Finally, Duncan turns to rural New England, only to find a place where poverty is less severe, the exploitive class system of patron-client relationships is missing, and the prospect for getting out of poverty for individuals is real. (This is the part of the book that is going to have diehard Southerners grinding their teeth.) The families that started the paper mills that served as the foundation of the economy in this area were interested in having a well-educated and well-paid workforce, so they supported the establishment of good schools and unions early on. The social differentiation that occurred never solidified into the two-class system of the other areas. “Everybody” went to the same school and participated in the same social system. No one was made to feel inferior because, perhaps, their clothes were not quite as nice or their car was not of the era.

Furthermore, and because of the greater equality, there developed within the town the kind of positive social sentiments and interlocking social networks that Robert Putnam calls “social capital.” Upkeep and improvement of the school, the development of programs for young people, and a grass-roots anti-poverty initiative all emerged within the civic society that Putnam argues is a function of high levels of social capital.

In the final section, Duncan makes her theoretical orientation explicit, placing herself in a theoretical space defined by the intersection of a classic British view of social class, melded with the cultural sociology of Ann Swidler. And she goes on to suggest policy initiatives to deal with persistent rural poverty. She has two major recommendations. First, she is positively disposed toward those policy analysts who call for new public works projects to provide employment where the private sector will not, along with a fortified income safety net for families. She is also appropriately skeptical about such a thing occurring. Second, she favors a strong federal role in schools, one that will enforce standards and turn schools from human warehouses to true socialization agents and providers of opportunity.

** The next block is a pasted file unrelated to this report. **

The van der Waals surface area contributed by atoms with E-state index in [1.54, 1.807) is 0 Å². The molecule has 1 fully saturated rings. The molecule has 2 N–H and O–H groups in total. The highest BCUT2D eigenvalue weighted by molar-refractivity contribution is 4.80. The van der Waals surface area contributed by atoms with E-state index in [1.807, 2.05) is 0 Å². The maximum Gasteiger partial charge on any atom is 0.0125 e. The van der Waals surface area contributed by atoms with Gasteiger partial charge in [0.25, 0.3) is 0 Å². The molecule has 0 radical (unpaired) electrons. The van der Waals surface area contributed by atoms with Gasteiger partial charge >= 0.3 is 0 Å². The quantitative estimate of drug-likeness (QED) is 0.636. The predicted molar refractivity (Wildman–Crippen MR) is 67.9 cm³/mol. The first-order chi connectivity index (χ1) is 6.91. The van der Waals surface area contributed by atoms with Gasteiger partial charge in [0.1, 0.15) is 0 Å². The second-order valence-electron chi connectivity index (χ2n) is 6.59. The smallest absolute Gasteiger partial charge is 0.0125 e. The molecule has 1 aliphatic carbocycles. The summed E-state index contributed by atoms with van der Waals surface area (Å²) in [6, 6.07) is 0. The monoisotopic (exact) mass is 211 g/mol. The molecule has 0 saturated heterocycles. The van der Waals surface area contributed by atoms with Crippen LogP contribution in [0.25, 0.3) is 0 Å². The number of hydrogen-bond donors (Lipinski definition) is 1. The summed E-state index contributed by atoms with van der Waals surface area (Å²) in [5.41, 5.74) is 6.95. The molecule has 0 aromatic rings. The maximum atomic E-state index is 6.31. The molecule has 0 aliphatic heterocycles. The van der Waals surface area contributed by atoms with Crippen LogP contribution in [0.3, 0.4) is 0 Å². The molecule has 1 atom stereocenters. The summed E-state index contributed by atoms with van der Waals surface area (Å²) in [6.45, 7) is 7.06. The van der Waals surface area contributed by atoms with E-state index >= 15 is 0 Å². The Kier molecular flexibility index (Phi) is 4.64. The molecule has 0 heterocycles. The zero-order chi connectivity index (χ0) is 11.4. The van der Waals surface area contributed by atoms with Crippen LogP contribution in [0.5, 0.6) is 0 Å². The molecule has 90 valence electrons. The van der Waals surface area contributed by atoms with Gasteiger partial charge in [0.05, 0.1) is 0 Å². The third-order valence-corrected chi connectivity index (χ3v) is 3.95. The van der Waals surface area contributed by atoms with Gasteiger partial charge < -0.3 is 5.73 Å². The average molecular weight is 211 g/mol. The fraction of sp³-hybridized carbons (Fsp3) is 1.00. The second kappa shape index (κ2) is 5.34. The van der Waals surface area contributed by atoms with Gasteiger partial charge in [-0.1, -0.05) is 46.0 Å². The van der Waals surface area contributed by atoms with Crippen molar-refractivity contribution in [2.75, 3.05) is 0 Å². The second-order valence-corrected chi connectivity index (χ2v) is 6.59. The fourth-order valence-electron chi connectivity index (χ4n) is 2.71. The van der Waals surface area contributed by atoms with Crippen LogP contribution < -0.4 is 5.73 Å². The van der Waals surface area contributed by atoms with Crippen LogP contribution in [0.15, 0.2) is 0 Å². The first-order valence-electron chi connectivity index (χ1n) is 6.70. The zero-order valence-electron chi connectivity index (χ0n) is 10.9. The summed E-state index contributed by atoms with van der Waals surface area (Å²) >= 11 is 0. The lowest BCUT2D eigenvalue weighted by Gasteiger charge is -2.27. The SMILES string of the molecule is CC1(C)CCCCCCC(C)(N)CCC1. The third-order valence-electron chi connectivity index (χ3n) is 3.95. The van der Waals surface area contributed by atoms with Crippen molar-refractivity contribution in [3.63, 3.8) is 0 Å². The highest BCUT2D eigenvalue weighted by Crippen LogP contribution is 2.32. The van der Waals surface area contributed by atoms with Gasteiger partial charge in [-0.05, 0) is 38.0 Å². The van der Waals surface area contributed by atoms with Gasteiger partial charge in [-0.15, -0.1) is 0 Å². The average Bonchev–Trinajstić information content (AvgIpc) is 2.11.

I will leave the readers of her work to decide on the appropriateness of her policy recommendations. As a way of concluding, I want to emphasize the subtlety and insight of her analyses. In contemporary debates about structure and agency, in many respects attributing a thoroughgoing agency is in vogue. To some readers, then, her desire to bring broad social norms regarding middle class life in America into the explanation will be too old-fashioned, too “modernist.” But the ability, or lack thereof, to approximate these expectations of a “decent” (in Veblen’s sense of the term) life the lived experience of poverty for people. Their lives are a combination of exploited dependency and the impossibility of being just “ordinary.” Examining how this works in the broad context of economic history and social class processes in rural areas is a singular accomplishment of Duncan’s work. I highly recommend the book.